Gert Geens is considered to be the founder of the Dutch sector, ever since he declared the independence of Flanders on November 29th, 1997, although at that time, English was the country's official language. However, it gradually became 'Dutch-ified'. He became the country's first President, as well as founder of the Dutch sector's first political party, the conservative Flemish National Democrats (VND).
He remained president untill the end of 1998, when he was succeeded by his VND colleague Jan Van Eynde. However, when Van Eynde was deposed at the end of the following year due to his inactivity, he regained the leadership of the country. However, this office gradually decreased in power, while the Chancellor became more powerful.
In 2000 opposition to his leadership grew sharply. However, during that year's presidential elections, both main opponents, Iris Vanstraelen and Diederik Demuynck, withdrew their candidacy, leaving Secretary of Justice Fran Cooman as his only opponent. She was originally not allowed to participate in these elections, having failed to file her candidacy to the right person at the right moment, but was eventually allowed to participate after heavy protests from both her as well as from the opposition. According to unofficial results, Geens would have beaten Cooman; however, due to institutional problems, the results could not be made public, and Geens in the end decided to withdraw, allowing Cooman to be sworn in.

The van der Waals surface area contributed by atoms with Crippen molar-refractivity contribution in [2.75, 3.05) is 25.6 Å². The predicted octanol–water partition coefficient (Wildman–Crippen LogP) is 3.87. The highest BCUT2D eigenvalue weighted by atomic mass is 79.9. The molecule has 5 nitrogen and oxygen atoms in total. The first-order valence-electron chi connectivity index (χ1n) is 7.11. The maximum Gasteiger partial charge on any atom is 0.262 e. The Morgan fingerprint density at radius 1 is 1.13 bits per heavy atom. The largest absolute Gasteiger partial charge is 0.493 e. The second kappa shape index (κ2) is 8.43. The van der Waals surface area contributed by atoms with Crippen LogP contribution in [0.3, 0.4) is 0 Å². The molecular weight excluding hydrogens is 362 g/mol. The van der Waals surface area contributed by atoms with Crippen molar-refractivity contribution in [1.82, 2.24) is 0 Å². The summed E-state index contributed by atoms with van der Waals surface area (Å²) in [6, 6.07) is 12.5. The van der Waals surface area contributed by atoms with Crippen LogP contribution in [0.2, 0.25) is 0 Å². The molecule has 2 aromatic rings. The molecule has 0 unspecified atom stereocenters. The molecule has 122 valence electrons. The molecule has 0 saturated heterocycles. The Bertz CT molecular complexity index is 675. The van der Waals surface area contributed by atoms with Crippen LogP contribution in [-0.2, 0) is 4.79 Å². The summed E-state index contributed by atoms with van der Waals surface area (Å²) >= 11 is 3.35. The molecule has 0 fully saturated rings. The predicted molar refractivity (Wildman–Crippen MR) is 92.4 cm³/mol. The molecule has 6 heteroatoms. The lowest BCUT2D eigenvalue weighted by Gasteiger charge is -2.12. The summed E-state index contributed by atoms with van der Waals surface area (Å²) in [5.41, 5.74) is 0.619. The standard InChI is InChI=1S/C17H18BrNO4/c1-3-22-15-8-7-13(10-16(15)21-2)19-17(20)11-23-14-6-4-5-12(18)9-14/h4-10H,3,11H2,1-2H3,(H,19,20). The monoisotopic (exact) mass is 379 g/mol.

When Cooman was deposed due to her involvement in electoral fraud and was succeeded by Chancellor Steven Burvenich in 2001, Geens became Chancellor and, therefore, head of government. However, this period saw the decline of the First Republic, resulting in Geens' retiring from politics in 2002, stating that he did not want to preside over the disolution of the country. In the end, the country continued to remain somewhat active untill early 2003.
When Flanders was revived in October 2004, Geens became active as chairman of the Social Conservative Union (SCU), of which he became the prime incarnation. He quickly became a government minister, serving under Evert De Smet (Foreign Affairs and Finances, January-July 2005), Erwin V.H. (Interior and Justice, October 2005-September 2006) and Bert P. (Interior and Justice, November 2006 till November 2007, then Justice, Finance and Culture until April 2008). He was beaten during the 2006 presidential elections by the socialist Erwin V.H., but won them in April and December 2008 from Hieronymus Erasmus. However, in february 2009, he announced his retirement from Flemish politics, claiming that he was unable to solve the inactivity crisis which at that time threatened the nation. He subsequently became a judge and a diplomat in his native country, moving his political activity to Batavia, where he is now a member of the Lower House for the Conservative Monarchist Party (CMP).